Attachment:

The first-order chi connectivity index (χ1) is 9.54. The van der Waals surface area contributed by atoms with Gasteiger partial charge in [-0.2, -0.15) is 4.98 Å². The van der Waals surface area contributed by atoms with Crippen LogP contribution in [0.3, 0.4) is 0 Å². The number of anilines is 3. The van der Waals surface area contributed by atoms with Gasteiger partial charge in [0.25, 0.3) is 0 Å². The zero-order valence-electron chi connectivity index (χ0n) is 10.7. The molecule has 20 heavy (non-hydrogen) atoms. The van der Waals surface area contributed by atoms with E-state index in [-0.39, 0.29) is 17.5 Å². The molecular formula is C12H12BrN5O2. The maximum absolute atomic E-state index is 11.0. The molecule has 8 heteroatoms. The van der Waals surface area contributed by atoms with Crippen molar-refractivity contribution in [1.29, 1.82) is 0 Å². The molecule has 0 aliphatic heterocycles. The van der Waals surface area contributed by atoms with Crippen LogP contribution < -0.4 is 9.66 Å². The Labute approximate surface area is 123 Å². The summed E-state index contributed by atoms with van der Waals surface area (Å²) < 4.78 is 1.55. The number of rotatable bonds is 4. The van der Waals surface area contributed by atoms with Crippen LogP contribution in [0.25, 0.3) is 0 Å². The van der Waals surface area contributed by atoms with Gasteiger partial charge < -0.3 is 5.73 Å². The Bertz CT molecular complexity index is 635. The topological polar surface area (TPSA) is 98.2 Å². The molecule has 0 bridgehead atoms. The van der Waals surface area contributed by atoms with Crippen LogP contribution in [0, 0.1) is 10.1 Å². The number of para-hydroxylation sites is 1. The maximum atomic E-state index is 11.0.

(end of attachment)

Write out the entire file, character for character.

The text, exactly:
The first-order chi connectivity index (χ1) is 9.54. The van der Waals surface area contributed by atoms with Gasteiger partial charge in [-0.2, -0.15) is 4.98 Å². The van der Waals surface area contributed by atoms with Crippen LogP contribution in [0.3, 0.4) is 0 Å². The number of anilines is 3. The van der Waals surface area contributed by atoms with Gasteiger partial charge in [0.25, 0.3) is 0 Å². The zero-order valence-electron chi connectivity index (χ0n) is 10.7. The molecule has 20 heavy (non-hydrogen) atoms. The van der Waals surface area contributed by atoms with E-state index in [-0.39, 0.29) is 17.5 Å². The molecular formula is C12H12BrN5O2. The maximum absolute atomic E-state index is 11.0. The molecule has 8 heteroatoms. The van der Waals surface area contributed by atoms with Crippen molar-refractivity contribution in [1.29, 1.82) is 0 Å². The molecule has 0 aliphatic heterocycles. The van der Waals surface area contributed by atoms with Crippen LogP contribution < -0.4 is 9.66 Å². The Labute approximate surface area is 123 Å². The summed E-state index contributed by atoms with van der Waals surface area (Å²) < 4.78 is 1.55. The number of rotatable bonds is 4. The van der Waals surface area contributed by atoms with Crippen LogP contribution in [0.25, 0.3) is 0 Å². The van der Waals surface area contributed by atoms with Gasteiger partial charge < -0.3 is 5.73 Å². The Bertz CT molecular complexity index is 635. The topological polar surface area (TPSA) is 98.2 Å². The molecule has 0 bridgehead atoms. The van der Waals surface area contributed by atoms with Crippen LogP contribution in [0, 0.1) is 10.1 Å². The number of para-hydroxylation sites is 1. The maximum atomic E-state index is 11.0.